As the academic session in Kashmir starts after a six month lockdown, Professor Muzaffar Karim provides a perspective on the challenges faced by multiple parties within an education system that treats those entrusted with imparting knowledge as expendable.

Finally, the session starts after a lockdown of six months. Every university in Kashmir and every college holds meetings discussing how to overcome the loss and how to streamline the academics. Classwork is discussed, workload distributed, seminars charted. The teachers are enthused and ready to do their job when suddenly we get a call from the higher authorities summoning us for election duty. In an instant, the whole academic enterprise becomes secondary and teachers are uprooted from their lecture halls and forced to do clerical work. One can imagine the plight of slaves; engrossed in their routine life on one hand and coerced into harvesting crops in an alien environment against their will, on the other. In one moment you are unraveling the mysteries of the universe and in another you are at the mercy of bureaucracy – Kafka’s stories become tangible. Teachers become expendable. They are ordered to lock lecture halls, stop teaching, keep students waiting, and force research scholars to dawdle in absolute futility.

New vocabulary is spun around you – officer, duty, sahab, afsar – and you find yourself entangled in the dark web of bureaucracy. Etymologically the word ‘officer’ means holding office in French and Latin but that is not how the word functions here. Our usage is intrinsically associated with the military and the police. Years of militarization and colonization have strengthened this usage to such an extent that whenever the word is uttered, it is used in the form of authority or power. The Kashmiri word ‘afsar’ is a proof of this. The absurdity arises when the word is used in educational setups and you are made to feel a part of some battalion and not an academic institution. When our elders pray for us, they usually say – khodai banavyinei afsar, thez kursi denei (May God make you an officer, may He bestow you with a high chair in authority). These prayers are symptomatic of the fact that we have suffered so terribly at the hands of authority and bureaucracy that the only possible escape is to become one. Thus starts the lifelong struggle of lower and middle classes to educate their children even if that means sacrificing everything. Our parents never realized that this brand of education is the biggest trap.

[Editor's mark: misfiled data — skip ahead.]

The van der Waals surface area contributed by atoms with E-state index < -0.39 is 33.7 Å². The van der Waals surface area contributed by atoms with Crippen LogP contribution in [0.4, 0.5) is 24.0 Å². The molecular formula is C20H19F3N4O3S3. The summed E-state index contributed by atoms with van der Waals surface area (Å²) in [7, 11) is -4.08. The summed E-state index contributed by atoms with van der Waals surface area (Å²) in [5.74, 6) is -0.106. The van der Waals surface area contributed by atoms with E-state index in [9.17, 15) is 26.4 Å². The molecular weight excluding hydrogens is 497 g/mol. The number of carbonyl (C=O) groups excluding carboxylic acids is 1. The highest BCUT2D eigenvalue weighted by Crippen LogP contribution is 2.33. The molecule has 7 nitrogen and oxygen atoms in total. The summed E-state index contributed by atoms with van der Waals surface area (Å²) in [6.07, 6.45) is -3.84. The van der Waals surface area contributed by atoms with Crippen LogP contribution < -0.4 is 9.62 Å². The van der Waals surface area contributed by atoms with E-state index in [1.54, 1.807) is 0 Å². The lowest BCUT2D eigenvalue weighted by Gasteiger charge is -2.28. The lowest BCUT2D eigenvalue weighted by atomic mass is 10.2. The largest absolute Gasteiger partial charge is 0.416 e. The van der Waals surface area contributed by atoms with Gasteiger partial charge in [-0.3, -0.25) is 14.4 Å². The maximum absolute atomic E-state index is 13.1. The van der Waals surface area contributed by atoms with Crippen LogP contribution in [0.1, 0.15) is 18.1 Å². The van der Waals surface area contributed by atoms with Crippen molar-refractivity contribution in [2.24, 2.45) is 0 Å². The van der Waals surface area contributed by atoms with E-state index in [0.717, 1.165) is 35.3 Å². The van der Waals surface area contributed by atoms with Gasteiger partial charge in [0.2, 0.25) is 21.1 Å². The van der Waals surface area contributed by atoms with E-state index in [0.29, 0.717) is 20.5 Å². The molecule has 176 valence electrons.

Our parents believed in education as people did in the American Dream. They believed that it would redeem them through their children. That one day they would become educated, respectable, rich and prosperous, completely unaware that a simple call from a bureaucratic office can shatter it all! The dream is shattered by other means as well – cricket players, movie superstars and illiterate politicians who earn the lifelong salary of a teacher in one year or even a day (if someone has a knack for match-fixing, friendship with big producers or a stomach for some scam). Ironically, capitalism is the only economic system that promoted ‘mass education’ as it requires an educated workforce to deal with its industrial setup. Casteist or feudal setups always restricted education to a privileged few while denying it to the masses. Education emerges not only as a trap but as a strong ideology in the present scenario; while the affluent classes and bureaucracy run the show, education largely remains a game. Kaun Banega Crorepati for example is an outcome of such a scenario. Recently, we had our own Kashmiri version of it. A show in which a person’s education is commodified to produce entertainment, proving that laboring (through a game) of one class will always be a game (of labor) for another class.

The image of the teacher that has been imprinted in the collective consciousness of the Kashmiri people through the tumultuous 90s is that they are someone who is comfortably absorbed in their chair, talk incessantly and do absolutely nothing. The scene has definitely changed with the present young faculty, but the 90s generation (of teachers) does not want the changed scene to be visible as they still run the show. So, in high profile meetings and bureaucracy, we are the people with an enormous amount of leisure at our disposal and could easily be uprooted from our workplaces any day, anytime. We are the expendables!

PS: The fetishized sentence “It’s a part of your duty” is supposed to deliver us of all the humiliation and pain but mind it, this is the sentence that has always been used to justify harassment as well as colonization.

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